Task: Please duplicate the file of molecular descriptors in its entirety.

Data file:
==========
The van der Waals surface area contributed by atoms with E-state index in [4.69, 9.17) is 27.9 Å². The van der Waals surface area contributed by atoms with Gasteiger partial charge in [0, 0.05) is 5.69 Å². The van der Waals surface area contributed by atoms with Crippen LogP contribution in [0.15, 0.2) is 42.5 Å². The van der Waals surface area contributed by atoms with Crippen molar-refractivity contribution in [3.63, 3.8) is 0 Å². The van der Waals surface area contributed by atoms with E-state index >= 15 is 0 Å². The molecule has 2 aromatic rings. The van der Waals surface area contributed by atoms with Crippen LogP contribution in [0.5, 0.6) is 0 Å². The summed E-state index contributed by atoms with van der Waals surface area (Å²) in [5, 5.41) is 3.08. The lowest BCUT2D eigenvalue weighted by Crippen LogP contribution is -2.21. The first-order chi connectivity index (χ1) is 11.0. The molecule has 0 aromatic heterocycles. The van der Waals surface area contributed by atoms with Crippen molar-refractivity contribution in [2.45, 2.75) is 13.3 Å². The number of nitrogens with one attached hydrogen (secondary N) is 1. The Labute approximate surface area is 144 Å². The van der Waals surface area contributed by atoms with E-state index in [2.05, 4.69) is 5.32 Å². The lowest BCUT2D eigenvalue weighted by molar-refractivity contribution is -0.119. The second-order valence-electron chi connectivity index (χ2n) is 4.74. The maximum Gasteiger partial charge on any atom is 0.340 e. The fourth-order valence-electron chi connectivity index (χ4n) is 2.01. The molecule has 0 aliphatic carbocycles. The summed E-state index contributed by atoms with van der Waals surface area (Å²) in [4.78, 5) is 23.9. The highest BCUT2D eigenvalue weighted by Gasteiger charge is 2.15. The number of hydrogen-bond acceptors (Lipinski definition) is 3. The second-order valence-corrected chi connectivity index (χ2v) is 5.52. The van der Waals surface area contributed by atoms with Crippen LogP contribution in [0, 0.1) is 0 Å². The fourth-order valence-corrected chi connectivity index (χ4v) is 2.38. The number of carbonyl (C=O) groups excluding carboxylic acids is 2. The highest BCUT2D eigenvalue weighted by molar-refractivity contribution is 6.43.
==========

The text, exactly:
The van der Waals surface area contributed by atoms with E-state index in [4.69, 9.17) is 27.9 Å². The van der Waals surface area contributed by atoms with Gasteiger partial charge in [0, 0.05) is 5.69 Å². The van der Waals surface area contributed by atoms with Crippen LogP contribution in [0.15, 0.2) is 42.5 Å². The van der Waals surface area contributed by atoms with Crippen molar-refractivity contribution in [3.63, 3.8) is 0 Å². The van der Waals surface area contributed by atoms with E-state index >= 15 is 0 Å². The molecule has 2 aromatic rings. The van der Waals surface area contributed by atoms with Crippen LogP contribution in [0.5, 0.6) is 0 Å². The summed E-state index contributed by atoms with van der Waals surface area (Å²) in [5, 5.41) is 3.08. The lowest BCUT2D eigenvalue weighted by Crippen LogP contribution is -2.21. The first-order chi connectivity index (χ1) is 11.0. The molecule has 0 aromatic heterocycles. The van der Waals surface area contributed by atoms with Crippen molar-refractivity contribution in [2.45, 2.75) is 13.3 Å². The number of nitrogens with one attached hydrogen (secondary N) is 1. The Labute approximate surface area is 144 Å². The van der Waals surface area contributed by atoms with E-state index in [2.05, 4.69) is 5.32 Å². The lowest BCUT2D eigenvalue weighted by molar-refractivity contribution is -0.119. The second-order valence-electron chi connectivity index (χ2n) is 4.74. The maximum Gasteiger partial charge on any atom is 0.340 e. The fourth-order valence-electron chi connectivity index (χ4n) is 2.01. The molecule has 0 aliphatic carbocycles. The summed E-state index contributed by atoms with van der Waals surface area (Å²) in [4.78, 5) is 23.9. The highest BCUT2D eigenvalue weighted by Gasteiger charge is 2.15. The number of hydrogen-bond acceptors (Lipinski definition) is 3. The second-order valence-corrected chi connectivity index (χ2v) is 5.52. The van der Waals surface area contributed by atoms with Crippen LogP contribution in [0, 0.1) is 0 Å². The fourth-order valence-corrected chi connectivity index (χ4v) is 2.38. The number of carbonyl (C=O) groups excluding carboxylic acids is 2. The highest BCUT2D eigenvalue weighted by molar-refractivity contribution is 6.43.